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Whitehaven coal mine decision due - Russia's invasion of Ukraine is no excuse to mine

The invasion by Russia of Ukraine is unjust and unjustifiable. It’s logical for other governments to try to cut off the money for the Russian regime, by stopping buying Russian products including coal. The UK government has announced that it will stop buying Russian coal and oil by the end of this year and Russian gas “as soon as possible thereafter”. The European Union’s timetable is faster – no Russian coal to be bought after mid August 2022. Prior to this conflict Russia supplied around 40% of the coal consumed in European power stations and steel works.

Proponents of the proposed Whitehaven coking coal mine, are calling for the Rusisan invasion to be used to justify extracting more coal in the UK.

Update: the decision on Whitehaven by Michael Gove is now due on or before the 8th December 2022.

There has been a delay in making this decision by an additional delay of a month. This isn't the first delay to this decision, nor the first time Michael Gove, as Secretary for State for Housing Communities and Local Government, has had the power to stop this application. As he held the role in the summer before Liz Truss briefly came to power.

Several years ago West Cumbria Mining Ltd, backed by an Australian company, EMR Capital, applied to extract coal from a new underground coking coal mine under the sea by Whitehaven, Cumbria. After a legal challenge the company is seeking to extract 2.78 million tonnes of coal a year until 2049. The Secretary for State for Housing Communities and Local Government said that the UK government would decide whether this application should be allowed to go ahead which lead to a planning inquiry in September 2021. The Planning Inspector had written his report and made his recommendation by Spring 2022. The Inspectors report will be made public when Gove announces his decision.

Previously Gove’s department has said that a decision on this application will be given on or before the 17th August 2022 after the original date of 7th July 2022 was going to be missed.

West Cumbrian Mining Ltd (WCM), the company behind the application say that if this coal were extracted 83% of the coal would be sold abroad. Only 13% of this coal is expected to be used by UK steelworks (it is coking coal, a purer coal than that normally used in power stations). On the company’s website and at the planning hearing WCM focussed on extracting coal in Cumbria and displacing coal imported to the UK from the USA, not Russia.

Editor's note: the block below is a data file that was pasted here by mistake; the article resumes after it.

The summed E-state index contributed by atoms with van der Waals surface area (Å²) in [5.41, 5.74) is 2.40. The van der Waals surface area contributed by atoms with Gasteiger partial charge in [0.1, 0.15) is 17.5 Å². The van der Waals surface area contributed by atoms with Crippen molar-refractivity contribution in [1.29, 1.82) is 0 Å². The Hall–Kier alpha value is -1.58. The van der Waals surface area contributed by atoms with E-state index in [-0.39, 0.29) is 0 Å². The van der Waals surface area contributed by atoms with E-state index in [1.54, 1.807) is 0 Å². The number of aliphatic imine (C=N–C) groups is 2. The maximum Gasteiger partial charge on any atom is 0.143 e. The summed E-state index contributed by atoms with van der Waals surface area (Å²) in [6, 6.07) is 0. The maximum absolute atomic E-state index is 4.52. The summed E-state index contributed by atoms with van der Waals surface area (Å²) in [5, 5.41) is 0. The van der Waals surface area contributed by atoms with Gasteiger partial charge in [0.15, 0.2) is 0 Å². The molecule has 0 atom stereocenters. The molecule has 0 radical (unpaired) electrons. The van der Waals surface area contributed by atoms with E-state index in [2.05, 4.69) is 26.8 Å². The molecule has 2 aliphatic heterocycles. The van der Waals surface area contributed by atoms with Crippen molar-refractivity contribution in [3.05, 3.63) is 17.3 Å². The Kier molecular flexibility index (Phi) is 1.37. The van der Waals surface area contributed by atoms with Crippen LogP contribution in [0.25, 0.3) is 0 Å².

There are now some calls from long term proponents of the mine such as Mike Starkie, the Conservative mayor of Copeland, the constituency that includes Whitehaven, to approve this application on the basis of the Russian invasion. Others have suggest allowing the extension application at Abepergwm in order to stop the UK’s use of Russian coal. However no-one who previously thought coal at either site should stay in the ground has been convinced by this argument. The rational is misleading and counterproductive as shown in this brilliant article by Ukrainian climate activist Svitlana Romanko.

Svitlana writes, "we Ukrainians have a clear response to the fossil fuel industry and the politicians on its payroll: Do not use the pain and suffering of our people to double down on [fossil fuel] production, while deploying a “peace-washing” rhetoric that makes it seem as if you are, in fact, helping the world free itself from Russian tyranny. Fossil fuels themselves, like the missiles they finance, are weapons of mass destruction."

Comparably increasing coal production in the UK won’t impact whether or not coal is mined in Russia. There are several countries still buying large amounts of Russian coal. However, decarbonisation of the two primary steel producers – Port Talbot Steel works and Scunthorpe steelworks - will reduce coal demand significantly and reduce emissions, while keeping most steel workers in their jobs.

A banner reading "Leave Cumbrian Coal Underground" is held by 5 protestors outside the Ministry of Levelling up in London, on a sunny day.Additionally and crucially, the British Steel industry isn’t behind the Whitehaven proposal either:

Chris McDonald, chief executive of the Materials Processing Institute and chair of the UK Metals Council said, “I think it’s important to be clear that even if this mine opened tomorrow, it would not displace a single tonne of Russian coking coal from the UK – and I can say that with confidence”. Tata Steel already does not use any Russian coking coal. British Steel have said they can’t use the coal from Cumbria because the sulphur levels are too high. So there’s no possibility that a new mine can meaningfully displace any Russian imports.

While the end of Russian coal imports to the UK and Europe is something Coal Action Network and others have been campaigning for, we grieve for the way in which it has come about.

While the UK government may wish to hide its bad decision making behind world events, justifying a new coal mine because of Russia’s invasion of Ukraine doesn’t add up. COP26 agreements need to be honoured and coal at Whitehaven needs to stay where it is – underground.

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